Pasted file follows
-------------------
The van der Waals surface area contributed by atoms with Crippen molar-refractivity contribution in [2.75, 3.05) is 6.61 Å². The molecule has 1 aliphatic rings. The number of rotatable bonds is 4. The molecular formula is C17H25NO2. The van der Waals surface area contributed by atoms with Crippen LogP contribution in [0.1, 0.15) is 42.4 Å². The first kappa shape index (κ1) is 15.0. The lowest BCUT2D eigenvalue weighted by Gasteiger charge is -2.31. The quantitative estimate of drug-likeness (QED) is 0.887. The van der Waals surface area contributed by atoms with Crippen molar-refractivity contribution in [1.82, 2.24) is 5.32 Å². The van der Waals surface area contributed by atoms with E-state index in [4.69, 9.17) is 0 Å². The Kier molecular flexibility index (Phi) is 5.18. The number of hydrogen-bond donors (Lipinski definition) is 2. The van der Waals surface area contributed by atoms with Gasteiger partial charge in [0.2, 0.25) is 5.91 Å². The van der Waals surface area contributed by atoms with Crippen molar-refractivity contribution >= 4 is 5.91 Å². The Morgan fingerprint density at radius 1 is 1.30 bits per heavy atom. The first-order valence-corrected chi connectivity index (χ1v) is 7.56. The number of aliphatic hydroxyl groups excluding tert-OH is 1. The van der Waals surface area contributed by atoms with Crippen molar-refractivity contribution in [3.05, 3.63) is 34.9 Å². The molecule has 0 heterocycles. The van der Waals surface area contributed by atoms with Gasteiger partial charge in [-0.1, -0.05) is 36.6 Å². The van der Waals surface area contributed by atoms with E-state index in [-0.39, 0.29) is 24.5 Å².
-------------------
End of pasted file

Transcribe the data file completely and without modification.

The van der Waals surface area contributed by atoms with Crippen molar-refractivity contribution in [2.75, 3.05) is 6.61 Å². The molecule has 1 aliphatic rings. The number of rotatable bonds is 4. The molecular formula is C17H25NO2. The van der Waals surface area contributed by atoms with Crippen LogP contribution in [0.1, 0.15) is 42.4 Å². The first kappa shape index (κ1) is 15.0. The lowest BCUT2D eigenvalue weighted by Gasteiger charge is -2.31. The quantitative estimate of drug-likeness (QED) is 0.887. The van der Waals surface area contributed by atoms with Crippen molar-refractivity contribution in [1.82, 2.24) is 5.32 Å². The van der Waals surface area contributed by atoms with E-state index in [4.69, 9.17) is 0 Å². The Kier molecular flexibility index (Phi) is 5.18. The number of hydrogen-bond donors (Lipinski definition) is 2. The van der Waals surface area contributed by atoms with Gasteiger partial charge in [0.2, 0.25) is 5.91 Å². The van der Waals surface area contributed by atoms with Crippen molar-refractivity contribution >= 4 is 5.91 Å². The Morgan fingerprint density at radius 1 is 1.30 bits per heavy atom. The first-order valence-corrected chi connectivity index (χ1v) is 7.56. The number of aliphatic hydroxyl groups excluding tert-OH is 1. The van der Waals surface area contributed by atoms with Crippen molar-refractivity contribution in [3.05, 3.63) is 34.9 Å². The molecule has 0 heterocycles. The van der Waals surface area contributed by atoms with Gasteiger partial charge in [-0.1, -0.05) is 36.6 Å². The van der Waals surface area contributed by atoms with E-state index in [-0.39, 0.29) is 24.5 Å².